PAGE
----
Figure C

Password scoring.
Password scoring. Image: Zoho Vault

Instead of merely showing a password’s overall strength, Zoho’s assessment score calls out passwords that include usernames, dictionary words and recycled passwords.

This can be helpful for managers who want some baseline information on what needs to be improved in their business or team’s password practices.

Zoho Vault authentication and security options

For multi-factor authentication, Zoho Vault offers passwordless logins like YubiKey, Passkeys, Windows Hello and TouchID on all Zoho Vault plans — including the free version. You can also use Zoho’s own Zoho OneAuth MFA authentication app as a second factor across the board as well.

I laud Zoho for not skimping out on MFA for its free users, as this is a crucial part of any password management system.

For more MFA options, you will have to purchase a paid subscription. Microsoft 365 and Google Workspace authentication are available for Standard and above. Finally, AD/LDAP, Azure AD and SAML 2.0 authentication are only offered for Enterprise users.

In terms of security options, Zoho Vault has a customizable password policy feature that lets admins create and save numerous password policies and set defaults for the organization.

Paid users also get access to fine-grained and role-based permissions, which allow admins to enforce rules such as restricting users from storing personal passwords or disabling access to Zoho Vault passwords from the mobile app.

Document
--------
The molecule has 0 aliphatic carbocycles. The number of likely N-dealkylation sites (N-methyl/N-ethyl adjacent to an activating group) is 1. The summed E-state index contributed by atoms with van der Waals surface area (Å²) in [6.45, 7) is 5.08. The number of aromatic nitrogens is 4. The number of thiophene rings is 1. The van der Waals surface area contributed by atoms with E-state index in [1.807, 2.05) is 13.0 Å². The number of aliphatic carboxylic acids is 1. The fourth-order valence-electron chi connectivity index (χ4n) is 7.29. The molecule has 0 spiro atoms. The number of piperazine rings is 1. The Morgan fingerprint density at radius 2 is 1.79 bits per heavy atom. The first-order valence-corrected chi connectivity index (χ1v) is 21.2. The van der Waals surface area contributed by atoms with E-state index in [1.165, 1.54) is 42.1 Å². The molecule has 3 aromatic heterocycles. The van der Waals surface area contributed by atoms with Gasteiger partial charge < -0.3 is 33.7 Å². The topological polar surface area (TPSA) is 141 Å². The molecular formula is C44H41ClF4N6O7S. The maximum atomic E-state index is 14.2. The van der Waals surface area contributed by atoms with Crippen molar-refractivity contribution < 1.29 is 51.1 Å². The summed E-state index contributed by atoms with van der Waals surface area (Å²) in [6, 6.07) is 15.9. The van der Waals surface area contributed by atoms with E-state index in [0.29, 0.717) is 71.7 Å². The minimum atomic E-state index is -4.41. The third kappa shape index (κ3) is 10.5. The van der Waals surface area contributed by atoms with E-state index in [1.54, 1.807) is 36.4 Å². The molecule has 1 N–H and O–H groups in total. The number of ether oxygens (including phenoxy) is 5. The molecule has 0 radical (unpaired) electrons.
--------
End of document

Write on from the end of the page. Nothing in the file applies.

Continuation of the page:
Zoho Vault app experience

I used Zoho Vault’s Enterprise version on my Windows laptop, and I found the interface to be easy to use and decently designed.

Figure D

Zoho Vault main dashboard.
Zoho Vault main dashboard. Image: Zoho Vault.

I didn’t have any trouble with storing and generating passwords, and nothing felt misplaced or hard to access within the app itself. I also appreciate how Zoho provides a quick tour of its application once you set it up.

Figure E

Zoho product tour.
Zoho product tour. Image: Zoho Vault.

Zoho has a browser extension, which I recommend you download.

Figure F

Zoho Vault extension on Chrome Web Store.
Zoho Vault extension on Chrome Web Store. Image: Zoho Vault

It makes saving new logins and generating passwords much easier, as you can easily access it from the browser.

Zoho Vault mobile app

Zoho Vault offers mobile apps for both iOS and Android. I tried Zoho Vault on my Google Pixel 6 and found it a bit bare-bones in terms of functionality. While the password generator and storage vault are there, it doesn’t have any additional features like the password health scoring you get on the desktop app.

This is a shame since other password managers have at least one extra feature included on the mobile counterpart, like 1Password including its Watchtower password health feature or Keeper having its BreachWatch data breach scanner on the mobile app.

There are practical security features such as the option to lock the vault when you lock your device, auto-lock after a set period of time and biometrics log in.

The Zoho Vault mobile app also blacks out any screenshot by default — which is an underrated privacy feature against hackers that may steal passwords on your phone. However, I do wish Zoho provided a toggle to turn this off in the event you need to show a colleague where a password is located via screenshot.

Zoho Vault pros

  • Management-focused feature set.
  • AES-256 encryption.